In Holmes et al. (2015), Prescott and his co-authors use the same concepts to estimate the benefits that China has received from its quid-pro-quo investment policy, where foreign firms must convey FDI technology transfer to their partners in China in exchange for market access. They concluded that while the policy had been highly beneficial to China, its advantage to the US was negative. As Prescott frequently argued, a theory without measurement could be highly misleading.
No discussion about Ed’s contribution would be complete without acknowledging his gift to the profession in the form of his students. Prescott supervised over 50 dissertations, and many of his students have distinguished themselves as leaders in their fields. Ed was extremely proud of his students, spending countless hours with them and making each one feel special. His in-depth mentoring endowed them with competence and confidence, an essential concomitant of a successful research career. They, in turn, reciprocated with admiration and affection.
The famous mathematician Mark Kac once distinguished between two kinds of geniuses: the ‘ordinary’ and the ‘magicians’. An ordinary genius is a fellow you and I would be just as good as if we were only many times better. It is different with magicians. The working of their minds is mysterious and profound, and even after we understand what they have done, the creative process by which they have done it is impossible to emulate. The last 50-odd years of collaborating with him have convinced me that Ed Prescott was truly a magician.
Author's note: I would like to thank Costas Azariadis, VV Chari, Krishna Doraiswamy, Ellen McGrattan, Chaitanya Mehra, Stephen Parente, Rob Townsend, Sunil Wahal, and especially John Donaldson for their helpful comments.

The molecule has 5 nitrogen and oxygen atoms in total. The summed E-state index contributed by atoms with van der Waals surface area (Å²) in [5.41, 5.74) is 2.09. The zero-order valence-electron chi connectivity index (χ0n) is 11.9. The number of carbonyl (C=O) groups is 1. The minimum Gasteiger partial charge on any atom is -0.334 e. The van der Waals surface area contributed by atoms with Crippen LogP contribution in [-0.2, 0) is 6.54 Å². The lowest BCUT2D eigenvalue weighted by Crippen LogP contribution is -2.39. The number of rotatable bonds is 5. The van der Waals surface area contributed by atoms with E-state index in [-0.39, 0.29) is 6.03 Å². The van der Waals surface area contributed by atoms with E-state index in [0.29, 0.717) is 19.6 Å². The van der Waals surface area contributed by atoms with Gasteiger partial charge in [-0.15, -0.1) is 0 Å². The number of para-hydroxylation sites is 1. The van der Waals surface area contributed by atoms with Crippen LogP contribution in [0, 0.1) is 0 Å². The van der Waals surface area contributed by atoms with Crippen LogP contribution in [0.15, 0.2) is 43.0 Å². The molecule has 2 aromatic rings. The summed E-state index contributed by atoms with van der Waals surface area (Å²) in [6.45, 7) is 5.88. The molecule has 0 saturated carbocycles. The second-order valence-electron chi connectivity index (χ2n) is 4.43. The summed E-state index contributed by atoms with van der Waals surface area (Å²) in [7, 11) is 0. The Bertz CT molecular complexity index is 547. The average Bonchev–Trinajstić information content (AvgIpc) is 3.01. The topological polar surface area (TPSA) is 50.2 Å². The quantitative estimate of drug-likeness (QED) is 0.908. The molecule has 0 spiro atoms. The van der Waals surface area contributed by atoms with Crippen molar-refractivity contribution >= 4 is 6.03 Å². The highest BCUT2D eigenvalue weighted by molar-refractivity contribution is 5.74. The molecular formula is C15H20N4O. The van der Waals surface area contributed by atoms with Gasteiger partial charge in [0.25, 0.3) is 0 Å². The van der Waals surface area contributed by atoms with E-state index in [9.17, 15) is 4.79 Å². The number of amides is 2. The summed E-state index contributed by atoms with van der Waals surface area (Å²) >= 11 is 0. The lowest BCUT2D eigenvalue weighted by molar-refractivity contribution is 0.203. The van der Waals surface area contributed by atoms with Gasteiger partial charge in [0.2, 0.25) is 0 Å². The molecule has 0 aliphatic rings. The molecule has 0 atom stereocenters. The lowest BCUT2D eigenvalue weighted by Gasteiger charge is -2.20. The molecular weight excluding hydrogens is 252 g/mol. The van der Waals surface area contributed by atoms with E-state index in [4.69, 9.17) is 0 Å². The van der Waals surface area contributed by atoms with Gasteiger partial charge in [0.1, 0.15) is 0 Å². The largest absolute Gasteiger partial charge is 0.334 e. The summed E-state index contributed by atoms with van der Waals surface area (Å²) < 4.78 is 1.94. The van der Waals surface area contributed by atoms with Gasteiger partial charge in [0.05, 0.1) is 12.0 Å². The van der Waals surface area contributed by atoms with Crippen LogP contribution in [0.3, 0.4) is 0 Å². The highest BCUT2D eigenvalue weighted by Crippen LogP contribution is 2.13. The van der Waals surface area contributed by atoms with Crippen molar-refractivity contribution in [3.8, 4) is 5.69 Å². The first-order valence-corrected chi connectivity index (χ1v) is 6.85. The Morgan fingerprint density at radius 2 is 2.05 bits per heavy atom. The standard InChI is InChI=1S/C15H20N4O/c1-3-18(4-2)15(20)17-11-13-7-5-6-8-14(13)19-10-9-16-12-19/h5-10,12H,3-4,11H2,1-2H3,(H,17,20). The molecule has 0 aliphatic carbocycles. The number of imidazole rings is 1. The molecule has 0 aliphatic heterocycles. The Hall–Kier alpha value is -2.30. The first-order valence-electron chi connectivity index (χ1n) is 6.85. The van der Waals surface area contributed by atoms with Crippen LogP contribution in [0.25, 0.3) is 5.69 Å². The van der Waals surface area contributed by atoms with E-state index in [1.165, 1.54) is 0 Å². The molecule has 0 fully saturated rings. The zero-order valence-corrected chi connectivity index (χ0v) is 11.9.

Holmes, T J, E R McGrattan and E C Prescott (2015), "Quid Pro Quo: Technology Capital Transfers for Market Access in China”, Review of Economic Studies 82(3): 1154-93.
Kydland, F E, and E C Prescott (1977), "Rules Rather Than Discretion: The Inconsistency of Optimal Plans", Journal of Political Economy 85(3): 473-91.
Kydland, F E, and E C Prescott (1982), "Time to Build and Aggregate Fluctuations", Econometrica 50(6): 1345-70.
Lucas, R E, and E C Prescott (1971), "Investment Under Uncertainty”, Econometrica 39(5): 659-81.
Lucas, R E, and E C Prescott (1974), "Equilibrium search and unemployment“, Journal of Economic Theory 7(2): 188-209.
McGrattan, E R, and E C Prescott (2005), "Taxes, Regulations, and the Value of U.S. and U.K. Corporations”, Review of Economic Studies 72(3): 767-96.
McGrattan, E R, and E C Prescott (2009), “Openness, Technology Capital, and Development”, Journal of Economic Theory 144: 2454-76.
McGrattan, E R, and E C Prescott (2010), “Unmeasured Investment and the Puzzling US Boom in the 1990s”, American Economic Journal: Macroeconomics 2(4): 88-123.
Mehra, R, and E C Prescott (1985), "The equity premium: A puzzle”, Journal of Monetary Economics 15(2): 145-61.
Parente, S L, and E C Prescott (1994), "Barriers to Technology Adoption and Development”, Journal of Political Economy 102(2): 298-321.
Prescott, E C (1972), "The Multi-Period Control Problem Under Uncertainty”, Econometrica 40(6): 1043-58.
Prescott, E C (2002), "Prosperity and Depression”, American Economic Review 92(2): 1-15.
Prescott, E C, and R Mehra (1980), "Recursive Competitive Equilibrium: The Case of Homogeneous Households”, Econometrica 48(6): 1365-79.
Prescott, E C, and S L Parente (1999), "Monopoly Rights: A Barrier to Riches”, American Economic Review 89(5): 1216-33.
Prescott, E C, and R M Townsend (1984), "General Competitive Analysis in an Economy with Private Information”, International Economic Review 25(1): 1-20.
Prescott, E C, and R M Townsend (1984), "Pareto Optima and Competitive Equilibria with Adverse Selection and Moral Hazard”, Econometrica 52(1): 21-45.